The Robstown City Council was presented with a lawsuit challenging its plan to approve Certificates of Obligation to fund the construction of a new city hall Monday, just moments before the council voted to approve the funding.

As Mayor Rodrigo Ramon called for a vote on whether the council should issue $5.65 million in certificates of obligation to construct the new city hall, local attorney Juan Perales interrupted the mayor and announced he had filed a lawsuit against the action.

The suit was filed by Perales Monday on behalf of his clients, Noe De Los Santos, Joe Avalos, Rudy Rivera and Ruben Vaiz against the City of Robstown, the Robstown Improvement Development Corporation, Mayor Rodrigo Ramon and RIDC President Armando Gonzalez. Gonzalez also serves as city attorney for the City of Robstown.

The suit requests a declaratory judgement from the court preventing the council from issuing Certificates of Obligation on this issue and any future issue.

After consulting briefly in open session with the city's bond counsel, San Antonio attorney Thomas Spurgeon, the council voted 6-0 to approve a motion to issue the Certificates of Obligation. Mayor Pro-Tem Elias Vasquez was not present at Monday's meeting.

Following the meeting, Perales said despite the council's vote, the city will not be able to move forward with the city hall project while the lawsuit is pending.

"As a practical matter, it kind of stops everything, because the attorney general won't approve (the Certificates of Obligation), and they won't be able to sell them until the litigation is ended," Perales said. "We're hoping we can compel them to have a bond election."

Governing bodies typically incur debt by one of two methods. To issue bonds, governing bodies must first hold a bond election, in which voters may decide whether to approve the issuance of the debt.

Certificates of Obligation issued by governing entities must be approved by the Texas Attorney General's Office before they may be issued, but do not require voter approval.

To stop a governing body from issuing Certificates of Obligation, a petition for signatures may be circulated to require the governing body to hold a bond election. Perales said Monday a petition had been briefly circulated in town seeking more than 300 signatures, but the required number could not be obtained before Monday's meeting.

When asked about the suit, Spurgeon said he did not expect it to significantly delay the city hall project.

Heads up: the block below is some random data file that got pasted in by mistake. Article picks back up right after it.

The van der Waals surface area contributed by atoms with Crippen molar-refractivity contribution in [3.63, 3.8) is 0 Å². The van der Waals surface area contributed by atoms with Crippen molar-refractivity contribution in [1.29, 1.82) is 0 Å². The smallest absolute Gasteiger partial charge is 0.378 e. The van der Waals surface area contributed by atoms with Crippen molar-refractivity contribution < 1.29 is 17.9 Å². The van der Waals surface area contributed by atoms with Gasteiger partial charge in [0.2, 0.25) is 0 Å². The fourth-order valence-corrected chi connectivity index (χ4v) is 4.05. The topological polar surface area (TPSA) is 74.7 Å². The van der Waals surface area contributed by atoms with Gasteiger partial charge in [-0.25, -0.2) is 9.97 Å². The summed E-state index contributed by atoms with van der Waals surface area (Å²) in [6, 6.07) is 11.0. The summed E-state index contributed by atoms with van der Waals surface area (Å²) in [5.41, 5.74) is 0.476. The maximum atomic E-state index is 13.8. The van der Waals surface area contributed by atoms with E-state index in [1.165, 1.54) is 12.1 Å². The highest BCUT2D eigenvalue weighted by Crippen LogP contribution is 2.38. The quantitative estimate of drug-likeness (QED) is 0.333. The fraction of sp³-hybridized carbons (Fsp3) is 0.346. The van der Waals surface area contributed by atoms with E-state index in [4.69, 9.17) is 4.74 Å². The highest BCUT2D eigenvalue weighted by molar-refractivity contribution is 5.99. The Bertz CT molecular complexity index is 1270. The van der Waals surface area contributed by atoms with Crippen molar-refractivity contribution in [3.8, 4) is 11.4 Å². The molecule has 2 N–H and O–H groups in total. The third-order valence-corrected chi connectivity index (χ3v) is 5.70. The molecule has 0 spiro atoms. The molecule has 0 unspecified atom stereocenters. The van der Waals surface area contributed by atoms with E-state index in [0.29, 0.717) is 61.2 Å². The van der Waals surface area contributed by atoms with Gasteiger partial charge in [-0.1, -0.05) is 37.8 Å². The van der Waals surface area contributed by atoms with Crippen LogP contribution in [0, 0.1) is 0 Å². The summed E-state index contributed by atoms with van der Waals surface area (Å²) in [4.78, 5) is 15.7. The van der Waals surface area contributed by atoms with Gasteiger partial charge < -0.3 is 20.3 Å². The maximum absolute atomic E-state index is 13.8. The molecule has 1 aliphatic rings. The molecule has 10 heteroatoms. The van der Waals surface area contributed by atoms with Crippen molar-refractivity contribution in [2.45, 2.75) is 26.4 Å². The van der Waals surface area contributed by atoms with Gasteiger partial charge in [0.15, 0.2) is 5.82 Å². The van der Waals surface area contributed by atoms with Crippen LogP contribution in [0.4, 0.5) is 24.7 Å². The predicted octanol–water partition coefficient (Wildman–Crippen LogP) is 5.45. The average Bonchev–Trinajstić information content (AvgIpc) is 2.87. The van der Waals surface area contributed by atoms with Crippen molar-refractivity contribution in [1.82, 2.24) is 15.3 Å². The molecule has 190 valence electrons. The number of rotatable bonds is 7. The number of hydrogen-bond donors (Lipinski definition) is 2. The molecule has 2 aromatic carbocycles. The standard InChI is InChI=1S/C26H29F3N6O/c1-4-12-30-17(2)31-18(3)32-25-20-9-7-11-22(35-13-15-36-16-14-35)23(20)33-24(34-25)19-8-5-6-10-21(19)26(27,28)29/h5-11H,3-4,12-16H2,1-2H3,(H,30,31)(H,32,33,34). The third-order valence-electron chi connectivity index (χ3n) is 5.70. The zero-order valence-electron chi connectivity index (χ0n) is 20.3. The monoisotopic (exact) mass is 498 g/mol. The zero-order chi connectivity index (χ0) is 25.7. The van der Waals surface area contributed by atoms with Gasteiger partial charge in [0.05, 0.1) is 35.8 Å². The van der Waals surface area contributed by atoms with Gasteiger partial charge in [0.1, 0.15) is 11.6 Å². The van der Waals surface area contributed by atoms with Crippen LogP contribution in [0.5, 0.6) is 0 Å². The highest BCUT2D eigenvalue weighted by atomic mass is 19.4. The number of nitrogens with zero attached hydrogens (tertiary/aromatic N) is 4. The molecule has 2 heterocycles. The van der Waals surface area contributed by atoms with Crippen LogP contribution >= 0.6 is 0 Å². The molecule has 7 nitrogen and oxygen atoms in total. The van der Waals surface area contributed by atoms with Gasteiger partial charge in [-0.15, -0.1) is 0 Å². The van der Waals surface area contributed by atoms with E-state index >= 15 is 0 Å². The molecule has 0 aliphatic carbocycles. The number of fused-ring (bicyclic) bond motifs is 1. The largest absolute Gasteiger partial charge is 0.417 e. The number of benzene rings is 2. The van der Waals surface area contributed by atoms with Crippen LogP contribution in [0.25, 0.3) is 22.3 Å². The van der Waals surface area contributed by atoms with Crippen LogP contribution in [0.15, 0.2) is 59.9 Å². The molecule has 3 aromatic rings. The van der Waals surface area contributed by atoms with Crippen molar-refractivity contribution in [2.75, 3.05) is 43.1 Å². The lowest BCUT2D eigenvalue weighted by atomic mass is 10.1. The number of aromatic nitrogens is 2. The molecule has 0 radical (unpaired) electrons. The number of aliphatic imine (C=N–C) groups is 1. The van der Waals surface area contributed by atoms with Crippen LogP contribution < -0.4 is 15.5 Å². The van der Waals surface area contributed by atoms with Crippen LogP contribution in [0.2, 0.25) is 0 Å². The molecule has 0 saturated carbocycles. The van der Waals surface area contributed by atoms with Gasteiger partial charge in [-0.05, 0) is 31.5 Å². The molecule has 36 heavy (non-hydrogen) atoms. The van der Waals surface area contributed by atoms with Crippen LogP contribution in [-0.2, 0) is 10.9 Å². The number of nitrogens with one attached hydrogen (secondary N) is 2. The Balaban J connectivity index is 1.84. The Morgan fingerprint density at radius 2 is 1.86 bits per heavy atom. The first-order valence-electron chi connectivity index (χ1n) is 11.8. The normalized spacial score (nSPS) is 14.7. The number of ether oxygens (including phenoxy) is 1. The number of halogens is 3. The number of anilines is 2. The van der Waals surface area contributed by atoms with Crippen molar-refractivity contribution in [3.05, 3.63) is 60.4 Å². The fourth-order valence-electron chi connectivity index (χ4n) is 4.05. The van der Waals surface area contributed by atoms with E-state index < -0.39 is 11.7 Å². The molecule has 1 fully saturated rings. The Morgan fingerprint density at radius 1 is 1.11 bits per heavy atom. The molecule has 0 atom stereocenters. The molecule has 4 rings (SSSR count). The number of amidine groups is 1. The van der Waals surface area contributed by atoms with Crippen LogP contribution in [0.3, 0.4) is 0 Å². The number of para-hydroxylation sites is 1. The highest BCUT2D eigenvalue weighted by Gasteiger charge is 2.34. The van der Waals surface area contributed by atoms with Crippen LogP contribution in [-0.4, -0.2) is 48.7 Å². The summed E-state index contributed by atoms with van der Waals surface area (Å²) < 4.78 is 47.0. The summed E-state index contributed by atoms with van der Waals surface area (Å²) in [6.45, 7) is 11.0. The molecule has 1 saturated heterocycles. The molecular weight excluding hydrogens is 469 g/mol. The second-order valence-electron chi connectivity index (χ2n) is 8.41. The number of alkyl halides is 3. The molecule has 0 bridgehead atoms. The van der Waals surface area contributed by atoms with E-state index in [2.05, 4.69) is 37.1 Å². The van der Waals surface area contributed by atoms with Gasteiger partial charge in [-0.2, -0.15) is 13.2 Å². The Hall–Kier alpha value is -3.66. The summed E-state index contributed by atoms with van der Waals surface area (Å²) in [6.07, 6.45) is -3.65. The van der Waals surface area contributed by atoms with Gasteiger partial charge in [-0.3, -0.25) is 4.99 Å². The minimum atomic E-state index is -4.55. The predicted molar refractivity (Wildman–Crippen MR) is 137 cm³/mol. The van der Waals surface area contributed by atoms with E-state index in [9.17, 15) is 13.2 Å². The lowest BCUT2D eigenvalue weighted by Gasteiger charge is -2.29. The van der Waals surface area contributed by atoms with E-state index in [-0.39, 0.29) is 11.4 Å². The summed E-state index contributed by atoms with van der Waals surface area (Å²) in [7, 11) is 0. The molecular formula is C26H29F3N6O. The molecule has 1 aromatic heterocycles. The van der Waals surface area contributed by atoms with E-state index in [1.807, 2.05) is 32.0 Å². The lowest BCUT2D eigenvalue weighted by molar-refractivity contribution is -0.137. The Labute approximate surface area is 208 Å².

"It'll slow the process somewhat, but there are some provisions under the law that provide for expedited proceedings," Spurgeon said. "We ought to be able to get this part resolved and not delay the city's project."

Spurgeon also said he did not believe the lawsuit had any merit.

"State law is very, very clear. The City of Robstown has the legal authority to issue the certificates without first having a vote," Spurgeon said. "The CO statute has been in existence for nearly 40 years. It was adopted in 1971, and it has literally been used thousands of times in Texas by cities and counties."

The city has been planning the new construction of city hall for more than six months, after learning that it was approved for a loan for the construction by the United States Department of Agriculture Rural Development.

Annual payments for the loan will be split between the City of Robstown, Robstown Utilities Systems and the Robstown Improvement Development Corp., leaving each entity responsible for about $97,000 annually toward the loan's repayment, city officials have said. The loan's repayment period will stretch over the next 40 years.

In other business Monday, the council also voted to approve the new city budget and tax rate.

The total tax rate approved by the city is $.98 per $100 valuation. That figure is divided between $.71 for the general fund and $.27 for the interest and sinking fund. Although the tax rate is two cents lower than last year's rate, it will bring in more tax revenue than last year's rate because property values have increased in the city. A tax rate of $.92 per $100 valuation would have brought in the same amount of revenue as last year, according to information provided by the city.

The council also unanimously approved an $8,425,082 budget for the coming fiscal year Monday. City Secretary Paula Wakefield told the council the budget is balanced, with revenue and expenditures set at $8.4 million.

In budget discussions last month, revenue was anticipated to be $8.3 million, with expenditures initially set at $8.9 million.

Wakefield said Monday administration made several cuts in the budget to bring it into line, although she declined to identify specific areas that had been reduced.